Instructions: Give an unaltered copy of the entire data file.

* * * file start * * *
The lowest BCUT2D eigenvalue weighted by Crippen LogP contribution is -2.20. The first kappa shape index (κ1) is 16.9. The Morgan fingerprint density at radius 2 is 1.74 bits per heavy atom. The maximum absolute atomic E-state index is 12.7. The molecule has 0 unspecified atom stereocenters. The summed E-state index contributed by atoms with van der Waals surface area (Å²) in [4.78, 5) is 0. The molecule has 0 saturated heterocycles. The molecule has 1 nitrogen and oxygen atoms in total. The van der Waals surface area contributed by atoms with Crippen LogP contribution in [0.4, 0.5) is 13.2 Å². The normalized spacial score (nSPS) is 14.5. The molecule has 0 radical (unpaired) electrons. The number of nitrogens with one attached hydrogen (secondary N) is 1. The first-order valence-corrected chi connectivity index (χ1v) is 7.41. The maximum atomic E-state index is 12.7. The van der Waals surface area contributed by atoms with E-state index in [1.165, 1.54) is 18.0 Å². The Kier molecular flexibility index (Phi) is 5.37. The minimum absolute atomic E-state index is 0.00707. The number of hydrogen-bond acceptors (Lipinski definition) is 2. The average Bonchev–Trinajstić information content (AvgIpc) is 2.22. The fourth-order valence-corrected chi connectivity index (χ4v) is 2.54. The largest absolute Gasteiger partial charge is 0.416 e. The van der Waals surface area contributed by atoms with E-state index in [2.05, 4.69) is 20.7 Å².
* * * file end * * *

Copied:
The lowest BCUT2D eigenvalue weighted by Crippen LogP contribution is -2.20. The first kappa shape index (κ1) is 16.9. The Morgan fingerprint density at radius 2 is 1.74 bits per heavy atom. The maximum absolute atomic E-state index is 12.7. The molecule has 0 unspecified atom stereocenters. The summed E-state index contributed by atoms with van der Waals surface area (Å²) in [4.78, 5) is 0. The molecule has 0 saturated heterocycles. The molecule has 1 nitrogen and oxygen atoms in total. The van der Waals surface area contributed by atoms with Crippen LogP contribution in [0.4, 0.5) is 13.2 Å². The normalized spacial score (nSPS) is 14.5. The molecule has 0 radical (unpaired) electrons. The number of nitrogens with one attached hydrogen (secondary N) is 1. The first-order valence-corrected chi connectivity index (χ1v) is 7.41. The maximum atomic E-state index is 12.7. The van der Waals surface area contributed by atoms with E-state index in [1.165, 1.54) is 18.0 Å². The Kier molecular flexibility index (Phi) is 5.37. The minimum absolute atomic E-state index is 0.00707. The number of hydrogen-bond acceptors (Lipinski definition) is 2. The average Bonchev–Trinajstić information content (AvgIpc) is 2.22. The fourth-order valence-corrected chi connectivity index (χ4v) is 2.54. The largest absolute Gasteiger partial charge is 0.416 e. The van der Waals surface area contributed by atoms with E-state index in [2.05, 4.69) is 20.7 Å².